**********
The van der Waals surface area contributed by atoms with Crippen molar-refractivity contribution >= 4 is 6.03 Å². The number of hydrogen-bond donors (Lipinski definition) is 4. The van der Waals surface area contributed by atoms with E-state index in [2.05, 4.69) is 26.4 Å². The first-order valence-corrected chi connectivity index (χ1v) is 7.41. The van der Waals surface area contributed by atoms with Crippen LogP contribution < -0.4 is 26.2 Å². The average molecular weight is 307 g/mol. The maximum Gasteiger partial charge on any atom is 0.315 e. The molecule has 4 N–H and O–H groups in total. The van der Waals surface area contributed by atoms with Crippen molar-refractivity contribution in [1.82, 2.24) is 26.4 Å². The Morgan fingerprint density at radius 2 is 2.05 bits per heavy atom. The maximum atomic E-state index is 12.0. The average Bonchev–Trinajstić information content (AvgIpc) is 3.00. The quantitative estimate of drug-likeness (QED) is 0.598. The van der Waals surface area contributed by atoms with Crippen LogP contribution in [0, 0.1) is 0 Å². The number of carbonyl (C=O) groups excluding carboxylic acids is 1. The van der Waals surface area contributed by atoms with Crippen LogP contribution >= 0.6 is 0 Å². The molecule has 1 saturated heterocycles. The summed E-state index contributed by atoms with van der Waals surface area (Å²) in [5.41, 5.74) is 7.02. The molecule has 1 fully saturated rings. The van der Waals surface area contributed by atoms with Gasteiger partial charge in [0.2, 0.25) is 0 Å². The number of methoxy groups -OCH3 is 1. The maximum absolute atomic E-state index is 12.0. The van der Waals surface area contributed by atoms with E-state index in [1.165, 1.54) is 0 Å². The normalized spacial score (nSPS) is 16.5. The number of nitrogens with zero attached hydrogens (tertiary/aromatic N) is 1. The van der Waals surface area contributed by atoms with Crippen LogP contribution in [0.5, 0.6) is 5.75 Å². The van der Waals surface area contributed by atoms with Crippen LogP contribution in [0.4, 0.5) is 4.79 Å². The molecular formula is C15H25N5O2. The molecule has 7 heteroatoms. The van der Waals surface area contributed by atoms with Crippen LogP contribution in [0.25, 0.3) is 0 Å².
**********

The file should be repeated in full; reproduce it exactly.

The van der Waals surface area contributed by atoms with Crippen molar-refractivity contribution >= 4 is 6.03 Å². The number of hydrogen-bond donors (Lipinski definition) is 4. The van der Waals surface area contributed by atoms with E-state index in [2.05, 4.69) is 26.4 Å². The first-order valence-corrected chi connectivity index (χ1v) is 7.41. The van der Waals surface area contributed by atoms with Crippen LogP contribution < -0.4 is 26.2 Å². The average molecular weight is 307 g/mol. The maximum Gasteiger partial charge on any atom is 0.315 e. The molecule has 4 N–H and O–H groups in total. The van der Waals surface area contributed by atoms with Crippen molar-refractivity contribution in [1.82, 2.24) is 26.4 Å². The Morgan fingerprint density at radius 2 is 2.05 bits per heavy atom. The maximum atomic E-state index is 12.0. The average Bonchev–Trinajstić information content (AvgIpc) is 3.00. The quantitative estimate of drug-likeness (QED) is 0.598. The van der Waals surface area contributed by atoms with Crippen LogP contribution in [0, 0.1) is 0 Å². The number of carbonyl (C=O) groups excluding carboxylic acids is 1. The van der Waals surface area contributed by atoms with Crippen LogP contribution >= 0.6 is 0 Å². The molecule has 1 saturated heterocycles. The summed E-state index contributed by atoms with van der Waals surface area (Å²) in [5.41, 5.74) is 7.02. The molecule has 1 fully saturated rings. The van der Waals surface area contributed by atoms with Gasteiger partial charge in [0.2, 0.25) is 0 Å². The number of methoxy groups -OCH3 is 1. The maximum absolute atomic E-state index is 12.0. The van der Waals surface area contributed by atoms with E-state index in [1.165, 1.54) is 0 Å². The normalized spacial score (nSPS) is 16.5. The number of nitrogens with zero attached hydrogens (tertiary/aromatic N) is 1. The van der Waals surface area contributed by atoms with Crippen LogP contribution in [0.5, 0.6) is 5.75 Å². The van der Waals surface area contributed by atoms with Crippen LogP contribution in [0.4, 0.5) is 4.79 Å². The molecular formula is C15H25N5O2. The molecule has 7 heteroatoms. The van der Waals surface area contributed by atoms with Crippen LogP contribution in [0.25, 0.3) is 0 Å².